Recently reported unemployment figures have apologists for the Trump administration all a-twitter. The reported figure of 4.0 percent is being touted as the lowest since 2000. The problem is, even giving them every benefit of the doubt, at best this is an incomplete and misleading calculation. At worst, it's a phony statistic.
To be fair, every administration I've studied has, in one way or the other, attempted to pull off a version of a statistical sleight of hand when it comes to interpreting economic statistics. They all seek ways to make inflation look lower and make job creation look higher. It isn't that difficult to pull off. To make unemployment numbers look lower than they really are, you can just stop counting as unemployed those people who have given up looking for work. That's been done before, and under Obama, Republicans were quick to point this out.
How about when it comes to income? Well, if you use an average you get one number, if you use the median you get another. Take your pick. To make inflation look lower, you simply change your reference, your timeframe. To make employment numbers look better, you might count part-time, underpaid workers as fully employed.
Obama did a somewhat less contrived version of the same thing — he made recovery on his watch from the 2008 debacle look somewhat better than it really was. Of course Bush II and his team had earlier worked diligently to make the coming 2008 bank debacle seem as unlikely as the Titanic hitting that iceberg.
My former Eastern Washington University colleague, the late Keith Quincy, sorted out the various options in his book, Worse Than You Think. His numbers showed that even the highly respected Joseph Stiglitz, who first addressed the charade in his book The Price of Inequality, had somewhat understated the situation. Like so many of his colleagues, even Stiglitz — a Nobel Prize winner — had been held somewhat hostage to the illusion game. It's that pervasive.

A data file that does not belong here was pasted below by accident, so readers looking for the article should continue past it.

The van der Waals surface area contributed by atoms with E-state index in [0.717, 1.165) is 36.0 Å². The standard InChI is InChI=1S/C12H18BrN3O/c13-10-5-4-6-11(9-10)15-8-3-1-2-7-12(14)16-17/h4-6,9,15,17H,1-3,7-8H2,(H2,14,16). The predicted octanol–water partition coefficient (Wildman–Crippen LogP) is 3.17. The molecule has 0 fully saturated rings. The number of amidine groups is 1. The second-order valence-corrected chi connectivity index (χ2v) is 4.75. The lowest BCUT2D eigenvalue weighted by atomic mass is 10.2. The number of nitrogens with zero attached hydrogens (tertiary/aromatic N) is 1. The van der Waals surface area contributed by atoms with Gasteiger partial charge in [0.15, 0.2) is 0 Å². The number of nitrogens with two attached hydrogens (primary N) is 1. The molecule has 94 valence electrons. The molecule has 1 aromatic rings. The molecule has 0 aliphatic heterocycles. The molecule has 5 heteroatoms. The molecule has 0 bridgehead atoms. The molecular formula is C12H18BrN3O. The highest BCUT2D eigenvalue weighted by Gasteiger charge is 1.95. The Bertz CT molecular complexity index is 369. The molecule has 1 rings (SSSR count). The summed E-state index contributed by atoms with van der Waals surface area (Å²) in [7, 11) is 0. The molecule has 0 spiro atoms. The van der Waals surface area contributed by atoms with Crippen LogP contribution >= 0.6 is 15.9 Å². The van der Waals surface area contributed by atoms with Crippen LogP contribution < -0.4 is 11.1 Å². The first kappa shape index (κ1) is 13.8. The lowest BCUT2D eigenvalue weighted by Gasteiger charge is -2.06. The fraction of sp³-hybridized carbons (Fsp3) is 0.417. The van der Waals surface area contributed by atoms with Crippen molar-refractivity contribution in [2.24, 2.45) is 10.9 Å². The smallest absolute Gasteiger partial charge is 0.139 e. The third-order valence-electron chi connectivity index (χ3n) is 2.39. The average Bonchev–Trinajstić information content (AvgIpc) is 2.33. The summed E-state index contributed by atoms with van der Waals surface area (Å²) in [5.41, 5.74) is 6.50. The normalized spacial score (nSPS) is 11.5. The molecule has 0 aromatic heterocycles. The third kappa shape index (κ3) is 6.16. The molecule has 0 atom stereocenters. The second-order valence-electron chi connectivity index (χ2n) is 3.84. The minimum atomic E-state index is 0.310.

My advice? Take that 4.0 percent unemployment number with a grain of salt.
Meanwhile, the political right continues in its now almost 40-year-old effort to sell the discredited notion that wealth "trickles down," thus proving, they say, that wealth at the high end always translates into some wealth landing in the middle and lower end. The problem is they can't come up with an example of this ever having worked as advertised. Moreover, if we subject all their dubious economic claims to a serious political analysis, we can show that wealth always translates into power. And the lessons of history clearly show us that power, when concentrated, always does bad things to democracies.
Professor Quincy opened his study with a telling quote from Plato's Republic:
Socrates: "First, shouldn't we explain how a democracy becomes an oligarchy?"
Socrates: "The crucial step is that the rich figure out how to manipulate politics so that laws benefit them instead of the public."
Adeimantus: "So it seems."
What Reagan's tax cut and war on unions demonstrated, and what Bush in 2008 underscored, and what Trump's regressive tax cuts illustrate is, to paraphrase Sinclair Lewis, "What Socrates warned against has arrived here."
We do know that unemployment, underemployment and private debt are higher than acknowledged; that the recession of 2008 hit the poor and the millennial generation harder than acknowledged. The truth is that some of what we deem to be the engines of salvation are making things worse for the public interest.
The Congressional Budget Office projects a massive mountain of new debt owing to the giveaways that Trump and his compliant Republican Congress just handed over to the few wealthy interests who control our politics. And when the bill comes due, guess who'll pay? It won't be the oligarchy. It will be those that neoliberalism has left behind — much of the middle class and the millennials. Both Quincy and Stiglitz call attention to what all this means for the current generation and, more broadly, for democracy.
Ironically, while the oligarchy predictably yowls about big government, in fact, it truly wants even bigger government. But here's the thing: They don't want government to "govern," rather they want government to "facilitate" the agenda of the rich. We know that to the oligarchy there is no "public interest." The only legitimate interests are private interests, and stockholders the only voting members.
This midterm election is all about the need to take Socrates' warning seriously. It's also about what Benjamin Franklin meant when, in response to the woman on the street who asked, "What kind of government have you given us," answered, "A republic, madam, if you can keep it."
But with an ignorant demagogue hunkered in the White House in full survival mode? Supported by an amoral and compliant Congress?
An open question, indeed. ♦